Perhaps it’s not meaning we want but relief, and we just lack the words to give voice to the dreaded heresy: This is too much work. I don’t want to do this anymore. (Where is our twenty-first-century Bartleby?) We may mock the French – and now, the Germans, apparently – and hold obnoxious dinner-table competitions boasting about how many hours we put in, how little we sleep – but I would kill ten men for a four-day workweek, and I’ll bet most of you would, too.

Yes, we should all hope – demand, even – that the workplace of the future will be governed more by respect and sensitivity than cupidity and the Peter Principle. But until that day comes, we should embrace not the meaningfulness of work, but its meaninglessness. The cold, unromantic transaction. The part that keeps food in our bellies and a roof over our heads. The part that, theoretically, gives us our nights and weekends. Let’s demand that recompense, first and foremost, and deal with the rest later. With unemployment falling to pre-recession levels, employees are hopefully gaining the leverage to say enough. The prayer is that the line will be drawn, and managers will then see that the way forward is actually very simple: Hire good people. Treat them well. Help them succeed. Compensate them fairly. Let them go home. 

 

***

 

1It should be noted that for present purposes, the “we” under discussion are white-collar workers, generally. For the working poor and some members of the workng class, the problem isn’t too many hours, but not enough. The working poor are no more permitted meaning than they are a living wage. But that’s a matter for a different polemic. 

2Gallup’s report says engaged employees – and this dovetails with others’ definition of meaning or purpose – have “well-defined roles in the organisation, make strong contributions, are actively connected to their larger team and organisation, and are continuously progressing.”

3Here I would like to indulge in a bit of light puppy-kicking and point out that Leberecht used to be the CMO of a multinational outsourcing firm.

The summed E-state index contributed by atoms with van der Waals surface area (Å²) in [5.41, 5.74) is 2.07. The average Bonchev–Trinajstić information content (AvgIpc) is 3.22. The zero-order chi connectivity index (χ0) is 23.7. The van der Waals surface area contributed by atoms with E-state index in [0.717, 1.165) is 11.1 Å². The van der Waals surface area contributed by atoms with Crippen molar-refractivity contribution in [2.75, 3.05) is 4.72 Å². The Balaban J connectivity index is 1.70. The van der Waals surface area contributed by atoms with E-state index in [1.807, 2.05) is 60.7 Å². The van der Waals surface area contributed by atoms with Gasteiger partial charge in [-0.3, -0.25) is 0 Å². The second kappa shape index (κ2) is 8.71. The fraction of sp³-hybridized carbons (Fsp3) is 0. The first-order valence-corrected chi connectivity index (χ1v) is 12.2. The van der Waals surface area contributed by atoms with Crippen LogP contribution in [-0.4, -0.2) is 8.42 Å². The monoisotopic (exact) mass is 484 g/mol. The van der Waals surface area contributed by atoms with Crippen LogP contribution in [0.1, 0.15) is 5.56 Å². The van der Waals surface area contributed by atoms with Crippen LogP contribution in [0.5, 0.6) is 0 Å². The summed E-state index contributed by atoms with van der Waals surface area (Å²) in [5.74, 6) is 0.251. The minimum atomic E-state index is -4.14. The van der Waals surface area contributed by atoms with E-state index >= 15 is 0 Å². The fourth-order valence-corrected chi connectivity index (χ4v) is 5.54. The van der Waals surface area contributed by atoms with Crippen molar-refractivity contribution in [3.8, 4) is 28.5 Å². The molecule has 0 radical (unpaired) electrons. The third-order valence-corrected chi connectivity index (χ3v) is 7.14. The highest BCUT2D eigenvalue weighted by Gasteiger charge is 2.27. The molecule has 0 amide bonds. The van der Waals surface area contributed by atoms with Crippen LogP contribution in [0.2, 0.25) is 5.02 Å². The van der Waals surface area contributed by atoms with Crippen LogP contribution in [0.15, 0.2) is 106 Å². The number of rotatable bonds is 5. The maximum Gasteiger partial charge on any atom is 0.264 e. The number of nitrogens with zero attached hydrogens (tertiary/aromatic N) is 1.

4I recently came upon an ad for a part-time customer service job at Verizon that promised to “fuel your passion” and “change the world.” 

5I also recall that Matthew Crawford, in his book Shop Class As Soulcraft (2010), defined authority in the American workplace as “smarmy and passive aggressive, trying to pass itself off as something cooperative and friendly; as volunteerism.” 

Joe Keohane has written for New York magazine, The Boston Globe, and The New York Times.

This article first appeared on newrepublic.com

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David Osland: “Corbyn is actually Labour’s only chance”

The veteran Labour activist on the release of his new pamphlet, How to Select or Reselect Your MP, which lays out the current Labour party rules for reselecting an MP.

Veteran left-wing Labour activist David Osland, a member of the national committee of the Labour Representation Committee and a former news editor of left magazine Tribune, has written a pamphlet intended for Labour members, explaining how the process of selecting Labour MPs works.

Published by Spokesman Books next week (advance copies are available at Nottingham’s Five Leaves bookshop), the short guide, entitled “How to Select or Reselect Your MP”, is entertaining and well-written, and its introduction, which goes into reasoning for selecting a new MP and some strategy, as well as its historical appendix, make it interesting reading even for those who are not members of the Labour party. Although I am a constituency Labour party secretary (writing here in an expressly personal capacity), I am still learning the Party’s complex rulebook; I passed this new guide to a local rules-boffin member, who is an avowed Owen Smith supporter, to evaluate whether its description of procedures is accurate. “It’s actually quite a useful pamphlet,” he said, although he had a few minor quibbles.